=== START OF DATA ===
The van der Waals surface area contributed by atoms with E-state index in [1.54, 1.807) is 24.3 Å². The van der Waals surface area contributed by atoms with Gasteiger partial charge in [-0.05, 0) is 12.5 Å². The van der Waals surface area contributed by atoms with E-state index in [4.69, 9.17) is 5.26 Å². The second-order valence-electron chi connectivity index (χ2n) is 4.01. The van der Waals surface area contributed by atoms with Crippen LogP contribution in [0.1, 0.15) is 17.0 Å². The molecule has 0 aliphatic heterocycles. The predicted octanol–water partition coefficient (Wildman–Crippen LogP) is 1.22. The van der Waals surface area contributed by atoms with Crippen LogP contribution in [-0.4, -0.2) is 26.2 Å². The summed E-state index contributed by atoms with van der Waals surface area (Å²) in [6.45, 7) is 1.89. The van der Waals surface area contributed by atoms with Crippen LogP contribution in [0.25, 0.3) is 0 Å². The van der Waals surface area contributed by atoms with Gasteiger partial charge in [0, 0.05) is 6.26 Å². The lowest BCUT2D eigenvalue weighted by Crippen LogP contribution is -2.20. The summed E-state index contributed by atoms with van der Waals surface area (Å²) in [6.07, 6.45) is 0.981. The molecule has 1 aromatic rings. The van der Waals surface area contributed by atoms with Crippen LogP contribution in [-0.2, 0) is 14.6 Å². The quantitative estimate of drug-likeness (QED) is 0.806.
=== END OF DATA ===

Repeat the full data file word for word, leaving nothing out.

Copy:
The van der Waals surface area contributed by atoms with E-state index in [1.54, 1.807) is 24.3 Å². The van der Waals surface area contributed by atoms with Gasteiger partial charge in [-0.05, 0) is 12.5 Å². The van der Waals surface area contributed by atoms with E-state index in [4.69, 9.17) is 5.26 Å². The second-order valence-electron chi connectivity index (χ2n) is 4.01. The van der Waals surface area contributed by atoms with Crippen LogP contribution in [0.1, 0.15) is 17.0 Å². The molecule has 0 aliphatic heterocycles. The predicted octanol–water partition coefficient (Wildman–Crippen LogP) is 1.22. The van der Waals surface area contributed by atoms with Crippen LogP contribution in [-0.4, -0.2) is 26.2 Å². The summed E-state index contributed by atoms with van der Waals surface area (Å²) in [6.45, 7) is 1.89. The van der Waals surface area contributed by atoms with Crippen LogP contribution in [0.25, 0.3) is 0 Å². The van der Waals surface area contributed by atoms with Gasteiger partial charge in [0, 0.05) is 6.26 Å². The lowest BCUT2D eigenvalue weighted by Crippen LogP contribution is -2.20. The summed E-state index contributed by atoms with van der Waals surface area (Å²) in [6.07, 6.45) is 0.981. The molecule has 1 aromatic rings. The van der Waals surface area contributed by atoms with Crippen LogP contribution in [-0.2, 0) is 14.6 Å². The quantitative estimate of drug-likeness (QED) is 0.806.